We are forever indebted to the courageous and heroic service of our Nation’s brave veterans, who have protected and defended the freedoms you and I enjoy each and every day. As we approach the opening of Sampson Veterans Memorial Cemetery, it is a privilege to present to you the lives of four real American patriots.
Frank L. Palleschi – October 9, 1930 to November 9, 2010
Pepperrell Air Force Base is set back in the windswept hills of St. John’s, Newfoundland. Pepperrell has a special place in American history, having played an important role in our Nation’s efforts during World War II. In 1951, as our Nation was becoming involved in another serious conflict in Korea, Frank Palleschi, Private First Class in the United States Air Force, stepped foot onto this base, ready and willing to serve with the utmost loyalty and pride.
While in the Air Force, Frank’s main concern while was border control. He had the critically important post of ensuring that no enemy forces were able to cross onto American and neutral soil, maintaining a secure location for both the soldiers on our bases and the civilian men, women, and children. Frank committed himself to protecting his Nation and fellow soldiers.
Heroism seems to run in the Palleschi blood. Frank’s brother, Angelo, served in World War II. Angelo died while in service, his remains lost in the English Channel. Frank’s granddaughter is also carrying on the Palleschi military legacy, and has joined the Armed Forces, just like her grandfather.
Frank, or “Fritz”, as his friends and family knew him, was a deeply patriotic man, who was the first to speak whenever any American freedoms or values were scrutinized. Today, we remember Fritz Palleschi as a man who devoted himself to serving his Nation, community, and family.
Kasson L. Butler – October 12, 1919 to August 2, 2007
Kasson Butler was a member of America’s “Greatest Generation”, soldiers who answered the call of service during World War II to fight and shed their blood in defense of world freedom. He left his home in Campbell, New York, where he grew up during the Great Depression, to go overseas and risk tremendous peril to preserve liberty for future generations across the globe.
Stationed in the European Theatre, Kasson served as an officer in the prestigious United States Air Force Military Police and as a Air Force Base Honor Guard. As a Military Police Officer, Kasson had the dangerous job of protecting air fields from ground attacks, as well as maintaining security and law and order on the grounds of the base.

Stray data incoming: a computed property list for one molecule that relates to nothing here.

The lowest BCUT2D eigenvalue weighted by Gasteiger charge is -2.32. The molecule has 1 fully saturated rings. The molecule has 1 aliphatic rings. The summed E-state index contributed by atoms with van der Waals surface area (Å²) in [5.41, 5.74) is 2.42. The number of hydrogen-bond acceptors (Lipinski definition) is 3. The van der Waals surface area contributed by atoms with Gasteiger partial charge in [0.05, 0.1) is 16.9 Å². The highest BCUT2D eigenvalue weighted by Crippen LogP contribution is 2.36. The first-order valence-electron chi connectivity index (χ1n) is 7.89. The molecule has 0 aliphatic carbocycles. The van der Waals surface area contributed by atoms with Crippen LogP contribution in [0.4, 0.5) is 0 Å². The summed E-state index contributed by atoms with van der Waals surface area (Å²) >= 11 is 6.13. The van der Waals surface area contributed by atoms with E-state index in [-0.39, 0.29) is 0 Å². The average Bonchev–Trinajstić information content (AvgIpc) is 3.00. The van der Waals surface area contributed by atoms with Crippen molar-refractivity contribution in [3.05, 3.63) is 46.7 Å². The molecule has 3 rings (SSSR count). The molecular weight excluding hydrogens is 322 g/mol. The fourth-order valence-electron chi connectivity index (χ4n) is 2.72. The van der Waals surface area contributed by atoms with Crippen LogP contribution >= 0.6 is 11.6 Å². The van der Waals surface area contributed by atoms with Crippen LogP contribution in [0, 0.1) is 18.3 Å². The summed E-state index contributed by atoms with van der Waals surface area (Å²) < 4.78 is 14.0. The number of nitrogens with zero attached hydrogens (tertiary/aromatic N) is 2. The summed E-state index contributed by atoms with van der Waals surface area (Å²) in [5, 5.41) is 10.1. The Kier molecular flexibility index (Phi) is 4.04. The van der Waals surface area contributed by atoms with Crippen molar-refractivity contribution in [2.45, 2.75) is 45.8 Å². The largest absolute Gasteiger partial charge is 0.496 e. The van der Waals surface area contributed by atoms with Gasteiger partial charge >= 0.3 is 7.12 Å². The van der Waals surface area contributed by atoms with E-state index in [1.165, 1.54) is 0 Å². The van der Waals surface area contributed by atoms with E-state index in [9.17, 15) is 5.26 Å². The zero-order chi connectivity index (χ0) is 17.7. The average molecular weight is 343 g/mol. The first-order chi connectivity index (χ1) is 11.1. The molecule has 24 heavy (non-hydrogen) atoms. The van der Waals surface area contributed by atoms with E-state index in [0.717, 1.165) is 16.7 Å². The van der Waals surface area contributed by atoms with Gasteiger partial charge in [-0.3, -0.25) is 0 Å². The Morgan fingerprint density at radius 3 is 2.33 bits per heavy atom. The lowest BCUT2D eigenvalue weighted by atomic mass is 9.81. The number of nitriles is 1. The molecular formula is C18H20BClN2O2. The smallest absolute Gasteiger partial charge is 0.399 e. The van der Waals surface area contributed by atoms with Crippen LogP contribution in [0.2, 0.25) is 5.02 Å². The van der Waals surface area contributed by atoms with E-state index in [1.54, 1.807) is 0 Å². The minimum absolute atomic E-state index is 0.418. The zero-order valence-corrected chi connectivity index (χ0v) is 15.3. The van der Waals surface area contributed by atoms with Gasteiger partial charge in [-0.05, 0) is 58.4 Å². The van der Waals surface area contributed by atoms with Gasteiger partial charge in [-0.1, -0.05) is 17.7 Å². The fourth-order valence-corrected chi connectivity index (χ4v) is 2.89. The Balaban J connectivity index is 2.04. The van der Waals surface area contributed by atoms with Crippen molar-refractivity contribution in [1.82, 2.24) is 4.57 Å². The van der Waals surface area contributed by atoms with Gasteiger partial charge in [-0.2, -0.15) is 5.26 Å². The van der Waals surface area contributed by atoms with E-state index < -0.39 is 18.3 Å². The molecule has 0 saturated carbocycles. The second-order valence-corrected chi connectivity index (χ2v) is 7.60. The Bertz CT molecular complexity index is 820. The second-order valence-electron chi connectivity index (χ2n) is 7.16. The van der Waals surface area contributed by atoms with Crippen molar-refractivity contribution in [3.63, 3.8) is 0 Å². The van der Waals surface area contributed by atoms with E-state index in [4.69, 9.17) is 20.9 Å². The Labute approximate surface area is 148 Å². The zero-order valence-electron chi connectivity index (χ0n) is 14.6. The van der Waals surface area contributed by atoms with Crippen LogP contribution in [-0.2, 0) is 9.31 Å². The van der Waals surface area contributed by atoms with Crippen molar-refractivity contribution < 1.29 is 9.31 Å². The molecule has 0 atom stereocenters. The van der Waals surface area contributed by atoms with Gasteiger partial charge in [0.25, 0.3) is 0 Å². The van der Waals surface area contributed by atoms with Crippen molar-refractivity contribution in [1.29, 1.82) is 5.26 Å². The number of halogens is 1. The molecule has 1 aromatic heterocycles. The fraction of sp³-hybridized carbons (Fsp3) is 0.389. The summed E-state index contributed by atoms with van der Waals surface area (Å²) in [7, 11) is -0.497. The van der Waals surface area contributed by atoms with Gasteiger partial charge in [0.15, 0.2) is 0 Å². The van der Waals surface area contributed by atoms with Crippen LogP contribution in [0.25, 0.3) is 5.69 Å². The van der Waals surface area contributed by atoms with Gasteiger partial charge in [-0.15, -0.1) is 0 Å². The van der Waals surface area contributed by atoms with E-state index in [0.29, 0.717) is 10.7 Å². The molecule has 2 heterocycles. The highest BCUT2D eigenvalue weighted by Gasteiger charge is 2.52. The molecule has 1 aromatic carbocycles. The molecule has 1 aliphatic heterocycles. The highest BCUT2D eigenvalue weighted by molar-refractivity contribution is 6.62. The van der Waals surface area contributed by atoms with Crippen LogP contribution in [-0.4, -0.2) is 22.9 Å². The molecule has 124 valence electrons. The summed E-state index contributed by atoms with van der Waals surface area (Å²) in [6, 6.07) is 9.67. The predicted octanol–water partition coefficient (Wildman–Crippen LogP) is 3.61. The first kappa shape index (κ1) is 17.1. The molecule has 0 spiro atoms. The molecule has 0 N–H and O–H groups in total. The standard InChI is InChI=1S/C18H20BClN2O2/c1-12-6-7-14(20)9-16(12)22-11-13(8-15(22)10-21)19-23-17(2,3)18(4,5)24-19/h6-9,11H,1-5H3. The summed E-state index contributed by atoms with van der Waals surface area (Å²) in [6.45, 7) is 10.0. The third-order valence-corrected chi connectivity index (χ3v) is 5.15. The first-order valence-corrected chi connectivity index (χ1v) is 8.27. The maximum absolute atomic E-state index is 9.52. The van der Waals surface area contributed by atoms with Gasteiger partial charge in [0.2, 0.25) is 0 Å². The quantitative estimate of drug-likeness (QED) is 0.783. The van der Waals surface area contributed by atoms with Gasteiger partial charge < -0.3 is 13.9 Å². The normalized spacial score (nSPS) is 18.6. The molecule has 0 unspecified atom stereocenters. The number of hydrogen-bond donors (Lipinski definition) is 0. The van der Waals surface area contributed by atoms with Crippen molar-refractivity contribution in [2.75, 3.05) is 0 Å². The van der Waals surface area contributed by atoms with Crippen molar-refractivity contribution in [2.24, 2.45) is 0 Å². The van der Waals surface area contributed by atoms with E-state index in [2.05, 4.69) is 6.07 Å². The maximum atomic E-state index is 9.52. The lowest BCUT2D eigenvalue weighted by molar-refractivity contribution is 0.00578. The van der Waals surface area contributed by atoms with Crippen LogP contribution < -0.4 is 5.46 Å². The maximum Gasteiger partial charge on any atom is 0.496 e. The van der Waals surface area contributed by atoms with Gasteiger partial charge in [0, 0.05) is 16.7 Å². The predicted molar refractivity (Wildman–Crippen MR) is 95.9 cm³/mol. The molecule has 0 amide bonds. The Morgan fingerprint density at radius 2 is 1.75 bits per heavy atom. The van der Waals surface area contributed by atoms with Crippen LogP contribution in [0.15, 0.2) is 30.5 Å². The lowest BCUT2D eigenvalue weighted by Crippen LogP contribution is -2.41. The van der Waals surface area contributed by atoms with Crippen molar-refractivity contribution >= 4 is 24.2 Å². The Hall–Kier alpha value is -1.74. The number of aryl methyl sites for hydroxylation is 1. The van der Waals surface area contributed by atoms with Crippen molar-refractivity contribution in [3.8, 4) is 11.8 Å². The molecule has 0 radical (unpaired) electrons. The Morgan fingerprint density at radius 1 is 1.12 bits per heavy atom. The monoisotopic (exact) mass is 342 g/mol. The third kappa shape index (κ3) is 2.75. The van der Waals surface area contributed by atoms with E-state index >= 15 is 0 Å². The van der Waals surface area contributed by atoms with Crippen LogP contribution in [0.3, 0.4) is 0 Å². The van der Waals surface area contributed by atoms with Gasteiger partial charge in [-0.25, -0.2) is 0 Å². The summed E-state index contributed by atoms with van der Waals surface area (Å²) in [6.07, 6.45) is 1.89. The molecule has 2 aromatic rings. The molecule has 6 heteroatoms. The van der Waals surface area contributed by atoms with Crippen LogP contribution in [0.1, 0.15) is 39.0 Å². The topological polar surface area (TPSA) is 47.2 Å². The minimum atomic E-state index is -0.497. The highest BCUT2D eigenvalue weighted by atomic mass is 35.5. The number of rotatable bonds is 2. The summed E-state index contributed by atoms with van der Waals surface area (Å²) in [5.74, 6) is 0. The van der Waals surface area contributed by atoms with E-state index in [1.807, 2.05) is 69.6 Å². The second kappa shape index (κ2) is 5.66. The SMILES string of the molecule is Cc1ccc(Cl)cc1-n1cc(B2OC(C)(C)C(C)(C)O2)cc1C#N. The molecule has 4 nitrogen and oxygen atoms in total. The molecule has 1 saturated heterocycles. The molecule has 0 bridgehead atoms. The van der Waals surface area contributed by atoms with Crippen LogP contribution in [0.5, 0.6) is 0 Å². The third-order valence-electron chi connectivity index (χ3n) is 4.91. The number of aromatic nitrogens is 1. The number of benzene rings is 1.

Kasson will be remembered for his loyalty and dedication. After he was discharged from the service, he was employed for nearly 30 years at the Dresser-Rand Company in Painted Post, New York. Dresser-Rand provides a range of technology, products, and services used for developing energy and natural resources. He also belonged to the Campbell United Methodist Church for over forty years.
A true American patriot, Kasson will be buried at Sampson alongside his wife, Ionne, who passed away last year. He is survived by his three children and five grandchildren.
Wayne R. Hoad Sr. – June 6, 1947 – May 25, 2011
Serving as a Armor Specialist in the US Army is a job which requires intelligence, dedication, and commitment. Wayne R. Hoad Sr. of Waterloo, New York exemplified all of these qualities, and displayed them with distinction while serving his Nation.
Wayne was born June 6, 1947 in Rochester, NY and would be a lifelong resident of the Waterloo-Seneca Falls area. His service to his country and community embodies the type of individual that Wayne was, and represents the very best our American servicemen have to offer.
Wayne began his service in January of 1967, as the war in Vietnam was raging. While stationed in Germany, he was trained to work on tanks and other armored vehicles, eventually being promoted to Armor Specialist. Like so many others stationed in Germany at the time, he continually faced the possibility of having to defend against a Soviet attack. His preparedness and bravery were crucial in keeping our Nation safe and secure during this difficult time.
After his honorable discharge in December of 1968, Wayne would go to work for Goulds Pump and was a member of the Seneca Falls Fire Department. Always very proud of his service to his country, Wayne was also a member of the Waterloo American Legion.
It is a tremendous honor to pay tribute to a man who served his country with such distinction and honor.
Rolland F. “Ron” Clark – May 3, 1946 to March 26, 2010
In 1964, as the Vietnam War was escalating, 18-year-old Ron F. Clark of Waterloo courageously decided to serve his country by joining the United States Army. A tremendously skilled soldier, Ron served as a Army Ranger and later as a Green Beret, an elite group of U.S. Special Forces charged with carrying out complex search and rescue missions and training local indigenous forces overseas.
For his service in Vietnam, Ron was awarded a bronze star, given for acts of bravery and meritorious service, and a silver star, one of the highest military honors awarded for valor during combat. He also valiantly earned two purple heart medals for being wounded in the heat of battle.
Upon returning home , Ron remained a dedicated veteran for the rest of his life. He was an active member of VFW Post #6200 in Ovid, and honored the memory of many of his fellow servicemen and women by serving in the Color Guard at military funerals.
Now, we honor Ron’s memory, his outstanding courage and his generous spirit that touched so many of his family and friends. He is survived by his brothers Alfred and George and his sister Darlene Eubanks, as well as three nieces and two nephews, one of whom, Specialist Daniel Hathaway, is proudly continuing the family tradition of service as a member of the U.S. Army.